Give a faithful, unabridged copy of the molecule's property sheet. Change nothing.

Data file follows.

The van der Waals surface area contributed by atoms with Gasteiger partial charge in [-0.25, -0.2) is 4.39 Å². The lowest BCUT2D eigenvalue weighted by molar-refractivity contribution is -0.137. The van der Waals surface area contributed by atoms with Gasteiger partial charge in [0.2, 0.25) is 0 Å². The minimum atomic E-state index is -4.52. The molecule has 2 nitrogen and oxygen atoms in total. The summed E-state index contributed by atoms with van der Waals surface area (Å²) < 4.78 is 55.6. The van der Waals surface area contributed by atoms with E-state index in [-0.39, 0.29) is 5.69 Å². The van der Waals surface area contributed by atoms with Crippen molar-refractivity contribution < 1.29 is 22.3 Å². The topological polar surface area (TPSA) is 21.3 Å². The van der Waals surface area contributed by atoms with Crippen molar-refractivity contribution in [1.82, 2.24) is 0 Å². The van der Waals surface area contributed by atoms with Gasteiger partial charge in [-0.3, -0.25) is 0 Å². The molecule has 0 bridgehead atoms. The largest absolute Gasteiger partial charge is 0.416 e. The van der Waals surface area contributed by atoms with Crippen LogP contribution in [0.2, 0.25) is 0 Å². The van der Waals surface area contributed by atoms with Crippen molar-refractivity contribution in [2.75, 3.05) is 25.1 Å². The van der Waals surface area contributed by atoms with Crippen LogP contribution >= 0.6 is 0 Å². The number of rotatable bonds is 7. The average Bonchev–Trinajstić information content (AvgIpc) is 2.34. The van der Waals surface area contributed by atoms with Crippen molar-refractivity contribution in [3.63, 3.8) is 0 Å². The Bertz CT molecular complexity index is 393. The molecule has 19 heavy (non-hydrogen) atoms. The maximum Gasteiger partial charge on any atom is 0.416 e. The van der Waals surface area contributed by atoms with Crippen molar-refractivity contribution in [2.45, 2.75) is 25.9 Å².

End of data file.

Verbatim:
The van der Waals surface area contributed by atoms with Gasteiger partial charge in [-0.25, -0.2) is 4.39 Å². The lowest BCUT2D eigenvalue weighted by molar-refractivity contribution is -0.137. The van der Waals surface area contributed by atoms with Gasteiger partial charge in [0.2, 0.25) is 0 Å². The minimum atomic E-state index is -4.52. The molecule has 2 nitrogen and oxygen atoms in total. The summed E-state index contributed by atoms with van der Waals surface area (Å²) < 4.78 is 55.6. The van der Waals surface area contributed by atoms with E-state index in [-0.39, 0.29) is 5.69 Å². The van der Waals surface area contributed by atoms with Crippen molar-refractivity contribution < 1.29 is 22.3 Å². The topological polar surface area (TPSA) is 21.3 Å². The van der Waals surface area contributed by atoms with Crippen molar-refractivity contribution in [1.82, 2.24) is 0 Å². The van der Waals surface area contributed by atoms with Gasteiger partial charge in [-0.3, -0.25) is 0 Å². The molecule has 0 bridgehead atoms. The largest absolute Gasteiger partial charge is 0.416 e. The van der Waals surface area contributed by atoms with Crippen LogP contribution in [0.2, 0.25) is 0 Å². The van der Waals surface area contributed by atoms with Crippen molar-refractivity contribution in [2.75, 3.05) is 25.1 Å². The van der Waals surface area contributed by atoms with Crippen LogP contribution >= 0.6 is 0 Å². The number of rotatable bonds is 7. The average Bonchev–Trinajstić information content (AvgIpc) is 2.34. The van der Waals surface area contributed by atoms with Crippen molar-refractivity contribution in [3.63, 3.8) is 0 Å². The Bertz CT molecular complexity index is 393. The molecule has 19 heavy (non-hydrogen) atoms. The maximum Gasteiger partial charge on any atom is 0.416 e. The van der Waals surface area contributed by atoms with Crippen molar-refractivity contribution in [2.45, 2.75) is 25.9 Å².